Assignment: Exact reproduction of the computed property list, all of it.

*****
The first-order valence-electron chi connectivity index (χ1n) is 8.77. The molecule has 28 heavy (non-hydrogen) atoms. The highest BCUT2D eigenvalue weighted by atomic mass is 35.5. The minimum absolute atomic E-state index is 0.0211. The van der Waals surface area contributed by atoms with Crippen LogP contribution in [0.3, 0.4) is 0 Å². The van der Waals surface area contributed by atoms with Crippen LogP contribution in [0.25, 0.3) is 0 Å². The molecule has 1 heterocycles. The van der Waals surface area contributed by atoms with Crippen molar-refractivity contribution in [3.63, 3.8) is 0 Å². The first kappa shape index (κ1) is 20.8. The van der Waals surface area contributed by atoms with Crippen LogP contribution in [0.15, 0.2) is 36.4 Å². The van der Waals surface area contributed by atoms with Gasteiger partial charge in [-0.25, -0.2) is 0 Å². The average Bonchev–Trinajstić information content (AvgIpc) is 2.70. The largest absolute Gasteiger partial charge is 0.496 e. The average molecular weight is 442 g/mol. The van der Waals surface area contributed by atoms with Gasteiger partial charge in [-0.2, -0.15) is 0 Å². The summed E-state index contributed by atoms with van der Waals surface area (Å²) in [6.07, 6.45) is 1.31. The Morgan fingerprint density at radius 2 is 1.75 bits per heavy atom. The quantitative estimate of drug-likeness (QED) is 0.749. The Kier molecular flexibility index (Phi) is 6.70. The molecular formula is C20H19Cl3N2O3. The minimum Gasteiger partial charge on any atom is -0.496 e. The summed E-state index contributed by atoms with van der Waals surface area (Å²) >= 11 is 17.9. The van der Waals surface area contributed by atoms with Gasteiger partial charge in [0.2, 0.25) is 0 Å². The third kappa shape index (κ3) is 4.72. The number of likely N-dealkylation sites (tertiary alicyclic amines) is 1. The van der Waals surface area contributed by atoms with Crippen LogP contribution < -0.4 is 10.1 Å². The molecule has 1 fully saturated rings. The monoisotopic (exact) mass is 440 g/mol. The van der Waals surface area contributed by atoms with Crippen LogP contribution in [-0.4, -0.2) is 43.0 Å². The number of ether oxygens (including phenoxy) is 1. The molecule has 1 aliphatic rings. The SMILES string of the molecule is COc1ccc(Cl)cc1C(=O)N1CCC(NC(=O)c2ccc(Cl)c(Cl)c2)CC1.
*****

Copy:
The first-order valence-electron chi connectivity index (χ1n) is 8.77. The molecule has 28 heavy (non-hydrogen) atoms. The highest BCUT2D eigenvalue weighted by atomic mass is 35.5. The minimum absolute atomic E-state index is 0.0211. The van der Waals surface area contributed by atoms with Crippen LogP contribution in [0.3, 0.4) is 0 Å². The van der Waals surface area contributed by atoms with Crippen LogP contribution in [0.25, 0.3) is 0 Å². The molecule has 1 heterocycles. The van der Waals surface area contributed by atoms with Crippen molar-refractivity contribution in [3.63, 3.8) is 0 Å². The first kappa shape index (κ1) is 20.8. The van der Waals surface area contributed by atoms with Crippen LogP contribution in [0.15, 0.2) is 36.4 Å². The van der Waals surface area contributed by atoms with Gasteiger partial charge in [-0.25, -0.2) is 0 Å². The average Bonchev–Trinajstić information content (AvgIpc) is 2.70. The largest absolute Gasteiger partial charge is 0.496 e. The average molecular weight is 442 g/mol. The van der Waals surface area contributed by atoms with Gasteiger partial charge in [-0.2, -0.15) is 0 Å². The summed E-state index contributed by atoms with van der Waals surface area (Å²) in [6.07, 6.45) is 1.31. The Morgan fingerprint density at radius 2 is 1.75 bits per heavy atom. The quantitative estimate of drug-likeness (QED) is 0.749. The Kier molecular flexibility index (Phi) is 6.70. The molecular formula is C20H19Cl3N2O3. The minimum Gasteiger partial charge on any atom is -0.496 e. The summed E-state index contributed by atoms with van der Waals surface area (Å²) >= 11 is 17.9. The van der Waals surface area contributed by atoms with Gasteiger partial charge in [0.2, 0.25) is 0 Å². The third kappa shape index (κ3) is 4.72. The number of likely N-dealkylation sites (tertiary alicyclic amines) is 1. The van der Waals surface area contributed by atoms with Crippen LogP contribution < -0.4 is 10.1 Å². The molecule has 1 fully saturated rings. The monoisotopic (exact) mass is 440 g/mol. The van der Waals surface area contributed by atoms with Crippen LogP contribution in [-0.4, -0.2) is 43.0 Å². The number of ether oxygens (including phenoxy) is 1. The molecule has 1 aliphatic rings. The SMILES string of the molecule is COc1ccc(Cl)cc1C(=O)N1CCC(NC(=O)c2ccc(Cl)c(Cl)c2)CC1.